What If? #4: What if teachers had it all?

Amethyst Hinton Sainz Education, Education Policy, Life in the Classroom, Literacy, Web/Tech

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I never thought I’d be writing this entry.

I never expected to be in a classroom with a 1:1 computer to student ratio, tables and desks, paraprofessional help, a coteacher for one period, lightning-quick technical support, a SMART Response system, a document camera, a complete online course system (Canvas), software and leveled readers to help individualize reading instruction, a body of data about my students with daily professional support in accessing and analyzing that data to help students, an academic coach who pops in and leaves me feedback, a principal who has been in my room each day, after-school tutoring interventions twice a week, a low student-to-teacher ratio, school supplies for students who need them, a copy room attendant who offers quick turn-around with a smile, a large collection of high-interest and high-quality literature selected to relate thematically to what we study throughout the year (stacked neatly in a cabinet in my classroom), audiobooks for most of my reading selections, a stack of grammar and vocabulary related games and flashcards, a well-stocked classroom library, an amazing array of online databases in the school library, and, the icing on the cake, a drawerful of prizes and treats left behind by one of last year’s teachers.

I also never would have predicted I would be teaching English Language Learners and some of the lowest readers in the school, sophomores who will be attempting to pass the state graduation test in a few months for the first time.

In my experience, teachers can easily get caught in a holding pattern:  Idea, obstacle, idea, obstactle, idea, obstacle.  To be fair I’d argue that we usually accomplish innovations, collaborations and progress in between obstacles, but it can still  feel like three steps forward, two steps back.

Often, when administrators begin to talk about accountability, such as the legal requirement that districts begin using student achievement as a significant portion of teacher evaluations in Arizona, teachers (myself included) begin the process of creating mental lists of the barriers in our teaching lives, barriers to helping students learn. But but, class sizes are ridiculous! But but, my students are all over the map! But, I only see my students three times a week! But, there aren’t enough books!  But, but, the computers are so glitchy the labs aren’t worth using!

These “buts” are absolutely valid, though not an excuse to give away the power we have.

What would you do if all the barriers to your best teaching disappeared?  If you were provided with all the tools and systemic support you could want? What if, as we already know is true, you had to come face to face with the reality that the most important factor in the success of your students is, in fact, you?

Frightening, eh?  Empowering, yes?  I’m finding it exciting, though I can’t say I’ve yet developed a complete vision about how I can best bring our team and all of these resources to bear on the needs of my students. The first day of school was yesterday, and I am knee-deep in figuring out the needs of my students. From the resistant sophomore girl who casually let me know that she didn’t remember her name on the first day of school to a sweet, fauxhawked Mexican boy who just moved to the U.S. two months ago, to a kind, social young woman from Burkina Faso who made incredible progress last year and practically lived in the reading room, I have the tools I need to teach them to the best of my ability.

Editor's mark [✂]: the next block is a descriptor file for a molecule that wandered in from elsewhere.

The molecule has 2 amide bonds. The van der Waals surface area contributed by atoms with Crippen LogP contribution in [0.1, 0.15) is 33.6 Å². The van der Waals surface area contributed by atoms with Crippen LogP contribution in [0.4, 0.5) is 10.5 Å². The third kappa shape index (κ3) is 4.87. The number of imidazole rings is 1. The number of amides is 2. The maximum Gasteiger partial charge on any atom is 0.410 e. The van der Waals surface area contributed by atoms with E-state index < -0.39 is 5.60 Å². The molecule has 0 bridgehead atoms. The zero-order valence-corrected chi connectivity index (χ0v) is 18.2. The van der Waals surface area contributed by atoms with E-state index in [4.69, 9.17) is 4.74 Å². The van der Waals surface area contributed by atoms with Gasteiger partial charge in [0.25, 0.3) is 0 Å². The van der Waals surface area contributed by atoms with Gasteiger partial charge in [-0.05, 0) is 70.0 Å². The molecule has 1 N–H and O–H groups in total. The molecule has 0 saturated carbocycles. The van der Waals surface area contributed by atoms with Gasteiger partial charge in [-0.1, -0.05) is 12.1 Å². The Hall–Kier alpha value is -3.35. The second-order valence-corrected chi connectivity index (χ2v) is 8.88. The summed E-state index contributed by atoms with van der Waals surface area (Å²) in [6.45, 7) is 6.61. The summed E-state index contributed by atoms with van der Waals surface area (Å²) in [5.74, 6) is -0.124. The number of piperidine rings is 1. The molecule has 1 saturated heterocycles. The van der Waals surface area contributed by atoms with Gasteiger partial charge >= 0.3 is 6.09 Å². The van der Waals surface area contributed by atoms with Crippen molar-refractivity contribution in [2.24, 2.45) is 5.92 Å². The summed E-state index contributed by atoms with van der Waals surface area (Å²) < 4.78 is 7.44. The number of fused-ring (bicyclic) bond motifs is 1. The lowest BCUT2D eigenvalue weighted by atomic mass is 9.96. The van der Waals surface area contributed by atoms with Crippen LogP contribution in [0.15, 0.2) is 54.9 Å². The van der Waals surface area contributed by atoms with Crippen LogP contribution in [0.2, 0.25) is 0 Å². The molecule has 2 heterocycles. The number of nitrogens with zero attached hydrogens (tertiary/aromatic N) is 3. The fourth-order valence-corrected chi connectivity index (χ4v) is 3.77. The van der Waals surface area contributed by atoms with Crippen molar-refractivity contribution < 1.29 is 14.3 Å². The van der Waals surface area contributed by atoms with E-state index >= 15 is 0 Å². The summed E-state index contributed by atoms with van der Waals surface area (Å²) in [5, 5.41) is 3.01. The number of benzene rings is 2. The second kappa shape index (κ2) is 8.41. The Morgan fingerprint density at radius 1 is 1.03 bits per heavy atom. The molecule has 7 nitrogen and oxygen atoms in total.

I am curious to know what that will look like. No pressure, right?

My questions for you are:

1. What resources do you need to do your best teaching?

2. How would your teacher-talk change if you had the resources you needed?

3. What would you do to help your students learn if you truly had it all?


Amethyst Hinton Sainz is National Board Certified Teacher in Adolescent and Young Adult English Language Arts, and is constantly trying to live up to that standard! This year she will begin teaching at Westwood High School in Mesa, Arizona as an interventionist. She has taught junior high ELD and high school English in Arizona for 25 years. She has been a Stories from School blogger since 2012. Amethyst’s alma maters are Blue Ridge High School, the University of Arizona and the Bread Loaf School of English at Middlebury College. Her bachelor’s degree in Creative Writing and Philosophy led her toward the College of Education, and she soon realized that the creative challenges of teaching would fuel her throughout her career. Her love of language, literature, and culture led her to Bread Loaf for her master's in English Literature. She is a fellow with the Southern Arizona Writing Project, and that professional development along with, later, the National Board process, has been the most influential and transformative learning for her. As a board member of the Mesa NBCT Network, she works with other NBCT’s to promote this powerful process throughout the district. She supports candidates for National Board Certification, and loves seeing teachers realize and articulate their teaching and leadership power! She enjoys teaching students across the spectrum of academic abilities, and keeping up with new possibilities for technology in education. Last year she had the privilege of running our school garden, and will really miss that this year. She is currently learning more about social and racial justice and is striving to be an antiracist educator. She lives in Mesa, Arizona with her family. She enjoys time with them, as well as with her vegetable garden, backyard chickens, and the two dogs. She also enjoys reading, writing, cooking (but not doing dishes), kayaking, camping, and travel, among other things.

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